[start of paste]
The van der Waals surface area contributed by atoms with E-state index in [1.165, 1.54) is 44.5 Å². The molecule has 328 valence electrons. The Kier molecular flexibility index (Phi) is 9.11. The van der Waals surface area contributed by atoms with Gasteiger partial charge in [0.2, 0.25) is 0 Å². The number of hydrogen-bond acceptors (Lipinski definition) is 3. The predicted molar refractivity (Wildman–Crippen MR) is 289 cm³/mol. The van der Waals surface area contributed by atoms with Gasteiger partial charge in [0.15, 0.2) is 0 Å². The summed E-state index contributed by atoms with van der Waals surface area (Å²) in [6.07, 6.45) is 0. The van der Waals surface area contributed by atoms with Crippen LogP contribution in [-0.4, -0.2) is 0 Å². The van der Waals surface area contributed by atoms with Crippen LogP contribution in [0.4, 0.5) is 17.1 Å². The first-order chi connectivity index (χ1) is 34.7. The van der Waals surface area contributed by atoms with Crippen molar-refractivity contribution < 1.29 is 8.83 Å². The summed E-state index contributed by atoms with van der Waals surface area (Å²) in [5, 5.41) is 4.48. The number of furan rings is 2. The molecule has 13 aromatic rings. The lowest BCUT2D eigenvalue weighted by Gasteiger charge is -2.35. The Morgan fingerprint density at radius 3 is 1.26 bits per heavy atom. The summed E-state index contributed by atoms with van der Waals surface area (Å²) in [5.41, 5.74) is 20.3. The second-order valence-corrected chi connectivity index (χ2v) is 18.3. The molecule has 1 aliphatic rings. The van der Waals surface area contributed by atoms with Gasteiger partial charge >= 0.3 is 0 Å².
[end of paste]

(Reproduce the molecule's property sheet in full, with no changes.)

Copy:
The van der Waals surface area contributed by atoms with E-state index in [1.165, 1.54) is 44.5 Å². The molecule has 328 valence electrons. The Kier molecular flexibility index (Phi) is 9.11. The van der Waals surface area contributed by atoms with Gasteiger partial charge in [0.2, 0.25) is 0 Å². The number of hydrogen-bond acceptors (Lipinski definition) is 3. The predicted molar refractivity (Wildman–Crippen MR) is 289 cm³/mol. The van der Waals surface area contributed by atoms with Gasteiger partial charge in [0.15, 0.2) is 0 Å². The summed E-state index contributed by atoms with van der Waals surface area (Å²) in [6.07, 6.45) is 0. The van der Waals surface area contributed by atoms with Crippen LogP contribution in [-0.4, -0.2) is 0 Å². The van der Waals surface area contributed by atoms with Crippen LogP contribution in [0.4, 0.5) is 17.1 Å². The first-order chi connectivity index (χ1) is 34.7. The van der Waals surface area contributed by atoms with Crippen molar-refractivity contribution < 1.29 is 8.83 Å². The summed E-state index contributed by atoms with van der Waals surface area (Å²) in [5, 5.41) is 4.48. The number of furan rings is 2. The molecule has 13 aromatic rings. The lowest BCUT2D eigenvalue weighted by Gasteiger charge is -2.35. The Morgan fingerprint density at radius 3 is 1.26 bits per heavy atom. The summed E-state index contributed by atoms with van der Waals surface area (Å²) in [5.41, 5.74) is 20.3. The second-order valence-corrected chi connectivity index (χ2v) is 18.3. The molecule has 1 aliphatic rings. The van der Waals surface area contributed by atoms with Gasteiger partial charge >= 0.3 is 0 Å².